He is styled Lord Archer, a member of Britain's House of Lords, but is better known as Jeffrey Archer, millionaire best-selling author, former Conservative Party deputy chairman and one-time London mayoral candidate. But by whatever name, he is in trouble--yet again. Last Friday, police arrested and questioned the 59-year-old peer at a London police station over allegations that he had attempted to pervert the course of justice. After several hours, Archer was released on bail.
Archer has landed himself in a number of scrapes throughout a colorful career that took him from penniless writer to one of Margaret Thatcher's trusted aides. He has always bounced back, but his past haunts him. Last week's arrest has its roots in an incident going back to l986 when two tabloids claimed Archer had paid a prostitute called Monica Coghlan $3,200 to buy her silence. Archer insisted he had never met her, and won $800,000 in damages in a libel action against the Star during which the jury accepted that there had been no sexual involvement with Coghlan.
Despite the court victory, Archer resigned as deputy chairman and rehabilitated himself by working as a party stalwart in backwood constituencies. He also wrote best-seller novels and was made a peer by John Major in 1992. There were other problems, though, including questions about his purchase in 1994 of shares in Anglia TV, where his wife was a director, prior to a takeover. He was cleared of insider dealing and again recovered enough to be chosen as the party's candidate for London mayor. Then the Coghlan case resurfaced.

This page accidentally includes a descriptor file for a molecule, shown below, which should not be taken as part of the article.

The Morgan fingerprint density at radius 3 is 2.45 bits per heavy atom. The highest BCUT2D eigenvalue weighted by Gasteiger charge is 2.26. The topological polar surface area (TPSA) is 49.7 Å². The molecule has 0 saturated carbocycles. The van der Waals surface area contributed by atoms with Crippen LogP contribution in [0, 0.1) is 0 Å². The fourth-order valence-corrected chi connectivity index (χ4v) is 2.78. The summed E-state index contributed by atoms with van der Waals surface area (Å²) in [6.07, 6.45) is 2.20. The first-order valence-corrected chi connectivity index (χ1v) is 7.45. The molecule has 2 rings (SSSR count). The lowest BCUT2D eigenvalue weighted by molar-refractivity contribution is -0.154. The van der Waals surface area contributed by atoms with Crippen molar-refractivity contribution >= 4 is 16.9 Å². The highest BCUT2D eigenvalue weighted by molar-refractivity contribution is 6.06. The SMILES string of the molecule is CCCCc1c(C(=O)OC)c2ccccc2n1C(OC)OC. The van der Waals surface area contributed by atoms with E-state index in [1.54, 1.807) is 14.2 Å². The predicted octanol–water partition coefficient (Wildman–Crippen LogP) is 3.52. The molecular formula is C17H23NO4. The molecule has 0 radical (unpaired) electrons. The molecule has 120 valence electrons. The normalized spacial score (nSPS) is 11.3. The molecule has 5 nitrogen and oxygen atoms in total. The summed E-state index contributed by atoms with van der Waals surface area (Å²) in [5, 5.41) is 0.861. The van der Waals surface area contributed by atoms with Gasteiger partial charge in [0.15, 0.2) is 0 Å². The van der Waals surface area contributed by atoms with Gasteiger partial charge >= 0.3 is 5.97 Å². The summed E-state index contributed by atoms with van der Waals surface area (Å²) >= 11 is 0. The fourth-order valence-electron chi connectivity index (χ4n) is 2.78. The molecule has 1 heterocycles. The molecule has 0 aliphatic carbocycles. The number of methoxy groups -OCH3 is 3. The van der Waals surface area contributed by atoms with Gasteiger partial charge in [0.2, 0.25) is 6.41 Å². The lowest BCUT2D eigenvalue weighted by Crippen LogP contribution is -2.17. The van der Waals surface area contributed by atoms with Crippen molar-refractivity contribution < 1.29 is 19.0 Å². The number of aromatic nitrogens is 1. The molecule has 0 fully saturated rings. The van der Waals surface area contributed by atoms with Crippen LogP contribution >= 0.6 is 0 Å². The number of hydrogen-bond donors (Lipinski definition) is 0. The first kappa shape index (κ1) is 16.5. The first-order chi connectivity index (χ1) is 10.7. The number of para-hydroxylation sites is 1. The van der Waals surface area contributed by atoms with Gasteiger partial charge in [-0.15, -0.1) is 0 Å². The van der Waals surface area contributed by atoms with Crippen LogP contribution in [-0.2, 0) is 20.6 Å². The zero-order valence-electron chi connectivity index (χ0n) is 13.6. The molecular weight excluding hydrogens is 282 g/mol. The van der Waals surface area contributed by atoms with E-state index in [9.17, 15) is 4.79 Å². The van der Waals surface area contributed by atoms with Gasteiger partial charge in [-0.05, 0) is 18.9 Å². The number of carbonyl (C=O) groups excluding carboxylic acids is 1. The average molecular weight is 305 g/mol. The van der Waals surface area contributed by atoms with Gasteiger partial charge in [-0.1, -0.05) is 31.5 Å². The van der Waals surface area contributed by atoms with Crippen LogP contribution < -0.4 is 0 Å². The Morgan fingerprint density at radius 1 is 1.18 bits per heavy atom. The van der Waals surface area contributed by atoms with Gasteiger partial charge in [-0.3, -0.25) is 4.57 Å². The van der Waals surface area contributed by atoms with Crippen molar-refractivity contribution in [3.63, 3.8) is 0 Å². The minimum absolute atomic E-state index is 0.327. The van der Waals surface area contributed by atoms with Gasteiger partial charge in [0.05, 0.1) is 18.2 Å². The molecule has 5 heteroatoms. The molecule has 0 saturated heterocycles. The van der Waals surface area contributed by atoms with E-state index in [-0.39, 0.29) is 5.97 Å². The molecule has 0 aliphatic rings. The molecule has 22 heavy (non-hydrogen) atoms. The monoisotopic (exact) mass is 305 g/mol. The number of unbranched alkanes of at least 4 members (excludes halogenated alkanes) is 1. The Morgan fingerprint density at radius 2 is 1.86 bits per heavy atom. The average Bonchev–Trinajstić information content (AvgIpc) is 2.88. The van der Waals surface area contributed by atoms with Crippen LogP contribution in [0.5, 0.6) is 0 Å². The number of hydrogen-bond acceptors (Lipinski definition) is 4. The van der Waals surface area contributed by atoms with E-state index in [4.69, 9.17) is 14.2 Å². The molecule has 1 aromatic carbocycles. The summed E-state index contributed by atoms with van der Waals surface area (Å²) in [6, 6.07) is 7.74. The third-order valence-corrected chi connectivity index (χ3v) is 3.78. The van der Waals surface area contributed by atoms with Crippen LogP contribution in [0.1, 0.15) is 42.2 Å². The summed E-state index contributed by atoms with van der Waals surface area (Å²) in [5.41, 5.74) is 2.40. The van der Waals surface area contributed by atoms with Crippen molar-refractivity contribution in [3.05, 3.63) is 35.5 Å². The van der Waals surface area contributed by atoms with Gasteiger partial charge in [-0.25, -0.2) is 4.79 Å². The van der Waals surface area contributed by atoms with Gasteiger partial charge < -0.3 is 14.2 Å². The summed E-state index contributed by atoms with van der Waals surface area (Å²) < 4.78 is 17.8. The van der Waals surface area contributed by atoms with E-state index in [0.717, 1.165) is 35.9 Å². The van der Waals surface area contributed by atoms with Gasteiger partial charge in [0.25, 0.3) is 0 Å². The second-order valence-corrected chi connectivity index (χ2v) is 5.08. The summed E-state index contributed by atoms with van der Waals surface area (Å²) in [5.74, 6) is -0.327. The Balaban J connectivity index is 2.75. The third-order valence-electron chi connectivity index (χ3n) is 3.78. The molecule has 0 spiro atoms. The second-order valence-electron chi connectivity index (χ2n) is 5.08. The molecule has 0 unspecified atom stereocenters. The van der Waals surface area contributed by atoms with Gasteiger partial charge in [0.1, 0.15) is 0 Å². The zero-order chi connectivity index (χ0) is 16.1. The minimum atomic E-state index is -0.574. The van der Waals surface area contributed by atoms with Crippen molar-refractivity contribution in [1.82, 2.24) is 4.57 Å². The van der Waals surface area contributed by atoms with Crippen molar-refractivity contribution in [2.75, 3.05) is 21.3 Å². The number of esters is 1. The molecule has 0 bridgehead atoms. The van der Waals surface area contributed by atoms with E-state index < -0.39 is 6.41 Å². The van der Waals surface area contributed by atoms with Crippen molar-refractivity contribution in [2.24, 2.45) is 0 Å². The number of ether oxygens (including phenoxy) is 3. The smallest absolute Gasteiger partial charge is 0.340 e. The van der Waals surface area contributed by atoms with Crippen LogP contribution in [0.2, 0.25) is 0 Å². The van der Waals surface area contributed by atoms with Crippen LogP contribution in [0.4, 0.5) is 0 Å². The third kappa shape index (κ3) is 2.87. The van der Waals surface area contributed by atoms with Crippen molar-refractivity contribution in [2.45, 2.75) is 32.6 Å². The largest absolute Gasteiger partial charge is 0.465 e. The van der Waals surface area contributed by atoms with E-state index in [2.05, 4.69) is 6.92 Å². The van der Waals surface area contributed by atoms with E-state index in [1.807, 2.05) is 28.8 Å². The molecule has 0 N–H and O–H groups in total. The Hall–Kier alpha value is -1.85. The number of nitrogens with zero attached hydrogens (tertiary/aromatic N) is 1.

Last November, a former friend alleged that Archer, in the run-up to the 1987 libel case, had asked him to say they had dined together on the night that Archer was alleged by the Star to have consorted with Coghlan. As it happened, the tabloid changed the date of the alleged encounter with Coghlan and the alibi was not used in the court case, which Archer won.
Archer admitted that he had procured the fabrication of the false alibi--but claimed it had been to protect the identity of a female friend with whom he had been dining that night. A Tory ethics committee, however, expelled Archer from the party for five years, while the renamed Daily Star said it would seek to win back the damages and the police checked into the case.
The arrest came as Archer appeared to be making yet another comeback. He was to star in a West End theater production of a play he has recently written. There were also reports that his publisher would be signing him up for three more books. Past books include Twelve Red Herrings and Honour Among Thieves. The next might be called The Comeback Kid.